Health technology’s ‘essential critic’ warns of medical mistakes

February 18, 2013 in Medical Technology

By Jay Hancock, KHN Staff Writer

This story was produced in collaboration with

Computer mistakes like the one that produced incorrect prescriptions for thousands of Rhode Island patients are probably far more common and dangerous than the Obama administration wants you to believe, says Drexel University’s Dr. Scot Silverstein.

Flawed software at Lifespan hospital group printed orders for low-dose, short-acting pills when patients should have been taking stronger, time-release ones, the Providence-based system disclosed in 2011. Lifespan says nobody was harmed.

But Silverstein, a physician and adjunct professor of healthcare informatics who is making a name for himself as a strident critic of electronic health records, says the Lifespan breakdown is part of a much larger problem.

[See also: Medical errors continue to dog healthcare.]

“We’re in the midst of a mania right now” as traditional patient charts are switched to computers, he said in an interview in his Lansdale home. “We know it causes harm, and we don’t even know the level of magnitude. That statement alone should be the basis for the greatest of caution and slowing down.”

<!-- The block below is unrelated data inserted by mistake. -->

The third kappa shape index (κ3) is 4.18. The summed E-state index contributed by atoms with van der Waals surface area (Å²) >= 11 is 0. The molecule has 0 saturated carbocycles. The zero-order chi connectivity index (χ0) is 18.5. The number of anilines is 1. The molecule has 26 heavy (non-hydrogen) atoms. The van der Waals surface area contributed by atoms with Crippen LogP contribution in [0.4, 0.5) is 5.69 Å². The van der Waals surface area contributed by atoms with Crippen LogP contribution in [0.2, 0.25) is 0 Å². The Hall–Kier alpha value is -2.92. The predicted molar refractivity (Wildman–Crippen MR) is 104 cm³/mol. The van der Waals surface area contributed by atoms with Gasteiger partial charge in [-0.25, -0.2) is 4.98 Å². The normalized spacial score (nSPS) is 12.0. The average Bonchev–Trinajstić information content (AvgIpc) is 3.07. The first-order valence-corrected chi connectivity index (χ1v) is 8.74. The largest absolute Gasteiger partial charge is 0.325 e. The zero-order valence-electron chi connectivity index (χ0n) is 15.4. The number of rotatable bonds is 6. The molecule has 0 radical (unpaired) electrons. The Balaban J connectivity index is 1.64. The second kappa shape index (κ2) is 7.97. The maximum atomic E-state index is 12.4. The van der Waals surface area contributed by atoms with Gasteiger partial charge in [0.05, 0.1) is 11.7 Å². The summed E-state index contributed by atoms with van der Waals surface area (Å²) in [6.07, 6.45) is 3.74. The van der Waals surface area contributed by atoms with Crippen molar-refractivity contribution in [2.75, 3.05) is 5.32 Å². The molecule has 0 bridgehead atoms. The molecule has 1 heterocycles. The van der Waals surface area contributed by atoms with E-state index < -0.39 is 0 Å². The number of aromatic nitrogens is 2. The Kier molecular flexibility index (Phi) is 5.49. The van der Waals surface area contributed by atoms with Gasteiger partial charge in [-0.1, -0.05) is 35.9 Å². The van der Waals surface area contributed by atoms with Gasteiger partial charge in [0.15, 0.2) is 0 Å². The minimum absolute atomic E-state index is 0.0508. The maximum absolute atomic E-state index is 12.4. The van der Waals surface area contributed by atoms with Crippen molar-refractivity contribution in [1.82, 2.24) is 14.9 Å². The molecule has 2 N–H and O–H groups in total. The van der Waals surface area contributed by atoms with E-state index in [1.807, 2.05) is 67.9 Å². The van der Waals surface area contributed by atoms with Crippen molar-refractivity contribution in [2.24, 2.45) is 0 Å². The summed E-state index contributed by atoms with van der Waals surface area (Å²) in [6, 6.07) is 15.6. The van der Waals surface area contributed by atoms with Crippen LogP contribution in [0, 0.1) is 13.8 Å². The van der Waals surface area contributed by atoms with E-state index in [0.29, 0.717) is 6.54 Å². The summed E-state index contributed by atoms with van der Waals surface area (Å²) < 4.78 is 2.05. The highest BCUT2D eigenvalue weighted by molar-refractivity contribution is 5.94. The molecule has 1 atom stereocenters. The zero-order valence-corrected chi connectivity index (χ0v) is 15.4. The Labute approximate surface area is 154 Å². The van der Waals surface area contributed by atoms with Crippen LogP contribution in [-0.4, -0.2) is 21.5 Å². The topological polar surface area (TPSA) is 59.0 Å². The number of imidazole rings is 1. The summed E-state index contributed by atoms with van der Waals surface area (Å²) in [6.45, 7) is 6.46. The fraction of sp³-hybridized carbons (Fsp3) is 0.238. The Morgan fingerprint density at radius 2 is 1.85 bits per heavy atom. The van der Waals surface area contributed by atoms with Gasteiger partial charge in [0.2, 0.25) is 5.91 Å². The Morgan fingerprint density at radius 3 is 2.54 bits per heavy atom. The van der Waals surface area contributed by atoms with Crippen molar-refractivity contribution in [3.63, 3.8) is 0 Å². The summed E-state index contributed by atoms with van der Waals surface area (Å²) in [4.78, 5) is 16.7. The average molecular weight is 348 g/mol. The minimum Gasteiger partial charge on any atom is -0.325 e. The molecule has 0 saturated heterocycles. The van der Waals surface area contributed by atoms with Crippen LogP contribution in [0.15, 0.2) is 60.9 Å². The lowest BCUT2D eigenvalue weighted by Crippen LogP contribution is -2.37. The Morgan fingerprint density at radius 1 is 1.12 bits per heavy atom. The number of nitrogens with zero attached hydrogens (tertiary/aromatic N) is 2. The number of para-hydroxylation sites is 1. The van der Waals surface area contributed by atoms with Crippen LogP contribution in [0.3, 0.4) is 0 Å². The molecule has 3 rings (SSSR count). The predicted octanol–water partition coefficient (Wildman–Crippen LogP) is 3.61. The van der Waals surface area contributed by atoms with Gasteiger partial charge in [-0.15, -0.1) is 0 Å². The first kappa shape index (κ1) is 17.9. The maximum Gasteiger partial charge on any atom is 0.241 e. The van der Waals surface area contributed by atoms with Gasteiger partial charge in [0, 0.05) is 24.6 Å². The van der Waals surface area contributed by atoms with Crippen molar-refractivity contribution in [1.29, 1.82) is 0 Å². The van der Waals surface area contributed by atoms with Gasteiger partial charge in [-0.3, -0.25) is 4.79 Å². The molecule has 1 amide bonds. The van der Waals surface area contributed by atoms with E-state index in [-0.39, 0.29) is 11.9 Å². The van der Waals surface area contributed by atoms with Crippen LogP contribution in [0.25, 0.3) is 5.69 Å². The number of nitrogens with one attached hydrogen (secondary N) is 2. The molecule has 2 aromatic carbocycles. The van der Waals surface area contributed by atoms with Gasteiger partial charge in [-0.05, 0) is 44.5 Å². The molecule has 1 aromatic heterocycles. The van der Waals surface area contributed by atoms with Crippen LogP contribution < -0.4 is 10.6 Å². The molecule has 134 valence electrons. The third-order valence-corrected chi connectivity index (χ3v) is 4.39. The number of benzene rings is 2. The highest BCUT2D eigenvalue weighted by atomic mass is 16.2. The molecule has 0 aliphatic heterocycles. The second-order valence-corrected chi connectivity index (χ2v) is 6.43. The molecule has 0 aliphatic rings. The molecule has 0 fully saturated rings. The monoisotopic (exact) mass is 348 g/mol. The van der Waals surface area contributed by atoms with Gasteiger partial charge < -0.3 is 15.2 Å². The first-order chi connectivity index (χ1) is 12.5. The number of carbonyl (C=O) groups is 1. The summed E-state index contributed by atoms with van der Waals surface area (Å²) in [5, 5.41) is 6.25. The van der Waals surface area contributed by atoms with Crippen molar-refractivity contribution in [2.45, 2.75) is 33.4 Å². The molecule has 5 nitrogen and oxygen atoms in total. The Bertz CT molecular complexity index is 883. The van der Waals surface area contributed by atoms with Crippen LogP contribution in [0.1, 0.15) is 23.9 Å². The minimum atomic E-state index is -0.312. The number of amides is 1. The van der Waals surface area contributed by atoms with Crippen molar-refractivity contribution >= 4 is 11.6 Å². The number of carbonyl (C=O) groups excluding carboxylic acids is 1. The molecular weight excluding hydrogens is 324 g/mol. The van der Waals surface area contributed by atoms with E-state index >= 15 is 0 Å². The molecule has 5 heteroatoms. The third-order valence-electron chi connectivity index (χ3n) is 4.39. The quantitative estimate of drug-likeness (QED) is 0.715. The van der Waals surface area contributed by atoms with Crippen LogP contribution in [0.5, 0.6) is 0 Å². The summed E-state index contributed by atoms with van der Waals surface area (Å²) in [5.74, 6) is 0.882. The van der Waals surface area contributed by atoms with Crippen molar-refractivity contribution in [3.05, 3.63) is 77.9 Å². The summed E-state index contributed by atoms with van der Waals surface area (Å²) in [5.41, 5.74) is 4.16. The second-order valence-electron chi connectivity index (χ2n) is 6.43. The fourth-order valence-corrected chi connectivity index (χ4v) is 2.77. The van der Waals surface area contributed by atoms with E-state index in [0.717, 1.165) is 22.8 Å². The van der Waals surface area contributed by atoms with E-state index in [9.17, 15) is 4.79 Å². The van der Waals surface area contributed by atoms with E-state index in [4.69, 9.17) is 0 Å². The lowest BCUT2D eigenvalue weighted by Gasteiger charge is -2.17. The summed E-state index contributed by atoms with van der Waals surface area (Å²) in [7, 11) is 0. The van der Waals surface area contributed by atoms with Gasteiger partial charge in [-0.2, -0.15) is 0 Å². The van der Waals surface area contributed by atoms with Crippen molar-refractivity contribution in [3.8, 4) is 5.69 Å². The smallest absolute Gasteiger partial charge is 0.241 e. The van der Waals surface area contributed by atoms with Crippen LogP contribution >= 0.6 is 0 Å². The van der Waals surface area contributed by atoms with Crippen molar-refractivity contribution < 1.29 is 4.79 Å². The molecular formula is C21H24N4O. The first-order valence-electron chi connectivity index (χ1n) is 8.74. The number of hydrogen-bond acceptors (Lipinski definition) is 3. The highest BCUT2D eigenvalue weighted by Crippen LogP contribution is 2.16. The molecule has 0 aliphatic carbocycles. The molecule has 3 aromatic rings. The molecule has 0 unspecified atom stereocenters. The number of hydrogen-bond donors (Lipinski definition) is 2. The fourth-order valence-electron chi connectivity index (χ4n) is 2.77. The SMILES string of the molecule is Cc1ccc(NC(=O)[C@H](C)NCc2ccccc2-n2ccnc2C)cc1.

Use of electronic medical records is speeding up, thanks to $10-billion-and-counting in bounties the federal government is paying to caregivers who adopt them. The consensus among government officials and researchers is that computers will cut mistakes and promote efficiency. So some 4,000 hospitals have or are installing digital records, the Department of Health and Human Services said last month.

Seventy percent of doctors surveyed in September  by research firm CapSite said they had switched to digital data.

But the notion that electronic charts prevent more mistakes than they cause just isn’t proven, Silverstein says. Government doesn’t require caregivers to report problems, he points out, so many computer-induced mistakes may never surface.

[See also: Medical errors continue to dog healthcare.]

He doesn’t discount the potential of digital records to eliminate duplicate scans and alert doctors to drug interactions and unsuspected dangers.

But the rush to implementation has produced badly designed products that may be more likely to confound doctors than enlighten them, he says. Electronic health records, Silverstein believes, should be rigorously tested under government supervision before being launched into life-and-death situations, much like medical hardware or airplanes.

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Article source: http://www.healthcareitnews.com/news/health-technologys-essential-critic-warns-medical-mistakes

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